How does this make my life better? Eliminating a monthly bill means less stress about keeping the bills paid. You suddenly aren’t walking quite as tight of a tightrope each month, and that feels pretty good. With that added flexibility, you’re probably reducing your overdraft fees and late fees on other bills, too, and that’s even better.

3. Put money aside for retirement in a Roth IRA (or a traditional IRA if you’re a high-income earner).

You can simply take that check and deposit it in your own Roth IRA (or, if you earn a high income, your traditional IRA) account. Once you’ve done that, it will sit there and earn a solid return each and every year, with the balance compounding and growing, until you reach retirement age, at which point (if it’s in a Roth IRA) you can withdraw it and the investment gains without any taxes. It’s all yours.

Making that choice now is going to be incredibly helpful for you when you’re older. Sure, you might forego something fun in the moment, but you’ll have some of what you need to keep the lights on and food on the table without having to work when you’re in your 70s.

How does this make my life better? Obviously, every dime you save for retirement, particularly when you’re younger and have many years for compounding to work in your favor, will have a tremendous positive impact on your quality of life in old age. However, simply having money in retirement savings is a stress reliever in daily life, and the more you have, the less worrisome retirement becomes.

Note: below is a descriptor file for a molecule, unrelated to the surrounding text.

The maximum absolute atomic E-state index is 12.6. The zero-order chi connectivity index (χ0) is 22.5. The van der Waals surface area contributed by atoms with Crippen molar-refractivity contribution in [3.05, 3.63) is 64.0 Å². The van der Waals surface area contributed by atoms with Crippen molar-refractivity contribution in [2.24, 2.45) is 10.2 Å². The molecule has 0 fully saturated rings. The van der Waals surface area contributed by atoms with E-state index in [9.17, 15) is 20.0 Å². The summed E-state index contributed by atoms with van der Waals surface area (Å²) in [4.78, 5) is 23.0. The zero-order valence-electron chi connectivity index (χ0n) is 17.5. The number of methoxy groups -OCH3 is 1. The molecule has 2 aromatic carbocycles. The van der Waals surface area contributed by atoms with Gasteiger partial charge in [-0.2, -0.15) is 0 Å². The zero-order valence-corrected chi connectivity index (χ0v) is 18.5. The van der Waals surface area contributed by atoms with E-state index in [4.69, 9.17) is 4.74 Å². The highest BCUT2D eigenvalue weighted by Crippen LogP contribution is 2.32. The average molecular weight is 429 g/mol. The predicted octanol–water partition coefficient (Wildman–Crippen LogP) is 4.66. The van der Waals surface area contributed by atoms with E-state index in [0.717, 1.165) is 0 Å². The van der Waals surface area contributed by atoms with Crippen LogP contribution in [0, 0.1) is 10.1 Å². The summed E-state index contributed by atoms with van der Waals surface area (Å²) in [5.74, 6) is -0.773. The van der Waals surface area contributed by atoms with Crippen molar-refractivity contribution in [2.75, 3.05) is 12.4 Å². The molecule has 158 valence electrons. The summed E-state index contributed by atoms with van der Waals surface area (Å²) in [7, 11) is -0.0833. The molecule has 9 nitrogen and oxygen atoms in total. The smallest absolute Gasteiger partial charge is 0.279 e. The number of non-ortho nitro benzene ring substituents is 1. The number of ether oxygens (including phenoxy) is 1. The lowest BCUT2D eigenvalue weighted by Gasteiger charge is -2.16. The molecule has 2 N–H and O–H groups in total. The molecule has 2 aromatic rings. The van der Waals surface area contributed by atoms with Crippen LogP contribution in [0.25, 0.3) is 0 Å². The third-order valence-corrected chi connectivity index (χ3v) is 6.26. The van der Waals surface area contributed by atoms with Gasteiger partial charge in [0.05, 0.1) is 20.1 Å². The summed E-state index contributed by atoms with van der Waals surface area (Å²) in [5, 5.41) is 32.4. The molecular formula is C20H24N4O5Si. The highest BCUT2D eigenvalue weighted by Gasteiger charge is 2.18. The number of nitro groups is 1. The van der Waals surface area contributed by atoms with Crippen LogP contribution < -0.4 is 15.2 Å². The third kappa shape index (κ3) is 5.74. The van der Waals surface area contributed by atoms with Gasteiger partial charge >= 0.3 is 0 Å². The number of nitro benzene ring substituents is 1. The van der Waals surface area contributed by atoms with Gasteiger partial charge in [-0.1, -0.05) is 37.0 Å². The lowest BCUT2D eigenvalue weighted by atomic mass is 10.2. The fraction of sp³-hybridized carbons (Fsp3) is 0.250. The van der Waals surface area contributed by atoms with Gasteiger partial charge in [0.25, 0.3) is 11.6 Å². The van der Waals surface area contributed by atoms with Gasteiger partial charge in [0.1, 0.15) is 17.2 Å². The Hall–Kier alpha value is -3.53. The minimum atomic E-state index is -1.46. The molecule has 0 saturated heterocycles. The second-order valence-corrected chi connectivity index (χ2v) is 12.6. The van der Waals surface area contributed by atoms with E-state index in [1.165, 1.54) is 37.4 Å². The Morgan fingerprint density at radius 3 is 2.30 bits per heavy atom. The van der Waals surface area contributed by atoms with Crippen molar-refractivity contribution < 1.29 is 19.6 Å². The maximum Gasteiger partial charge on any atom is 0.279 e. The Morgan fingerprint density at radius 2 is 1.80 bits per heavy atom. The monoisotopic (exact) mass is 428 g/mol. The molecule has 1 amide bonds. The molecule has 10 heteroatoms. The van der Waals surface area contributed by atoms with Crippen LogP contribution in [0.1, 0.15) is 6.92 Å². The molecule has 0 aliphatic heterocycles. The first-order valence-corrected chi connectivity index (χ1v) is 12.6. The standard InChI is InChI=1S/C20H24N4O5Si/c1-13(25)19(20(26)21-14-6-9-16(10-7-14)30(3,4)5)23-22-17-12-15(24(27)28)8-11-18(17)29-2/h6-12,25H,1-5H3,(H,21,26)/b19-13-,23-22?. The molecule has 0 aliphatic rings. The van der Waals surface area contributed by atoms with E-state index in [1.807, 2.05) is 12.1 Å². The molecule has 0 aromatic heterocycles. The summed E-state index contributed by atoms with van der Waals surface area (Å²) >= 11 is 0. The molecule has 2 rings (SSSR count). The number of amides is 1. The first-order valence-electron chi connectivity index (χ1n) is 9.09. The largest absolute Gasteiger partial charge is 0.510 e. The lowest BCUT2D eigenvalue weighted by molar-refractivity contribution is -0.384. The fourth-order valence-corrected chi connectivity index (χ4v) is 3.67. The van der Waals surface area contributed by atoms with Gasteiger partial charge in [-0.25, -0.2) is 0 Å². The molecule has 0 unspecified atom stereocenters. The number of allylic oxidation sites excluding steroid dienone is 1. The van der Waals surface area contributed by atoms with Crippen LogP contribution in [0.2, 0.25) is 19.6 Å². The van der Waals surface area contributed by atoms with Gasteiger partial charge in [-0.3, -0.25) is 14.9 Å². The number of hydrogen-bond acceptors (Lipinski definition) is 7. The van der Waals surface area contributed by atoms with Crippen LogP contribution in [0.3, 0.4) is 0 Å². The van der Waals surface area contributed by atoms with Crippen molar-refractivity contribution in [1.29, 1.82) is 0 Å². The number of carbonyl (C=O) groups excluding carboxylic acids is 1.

4. Put it aside for your child’s college education in a 529 College Savings Plan.

If you’re a parent, putting that check aside for your child’s college expenses (or other educational expenses) is a powerful choice. Doing this will directly reduce your child’s student loans, regardless of the educational choices they may make after college.

In particular, putting that money into a 529 college savings plan is a great idea. In a 529, the money can easily be invested with the investment income being able to be used tax-free for educational expenses. It’s just money for your child, which will reduce (or even eliminate) their student loans.

How does this make my life better? Obviously, your child is the one that will benefit the most from this choice. In doing so, however, you’ll find yourself worrying just a little less about their future, and the prospect of them going to an expensive school seems a little less financially intimidating. If you’re planning on helping your child with educational expenses, then this will reduce your own burden in the future, which can be a great stress reliever.

5. Put it aside for a big upcoming expense you know is just around the corner.

Are you planning on replacing your car in the next year or two? Are you saving up for a home down payment? Are you planning on moving to another part of the country soon? What about a major home repair or addition?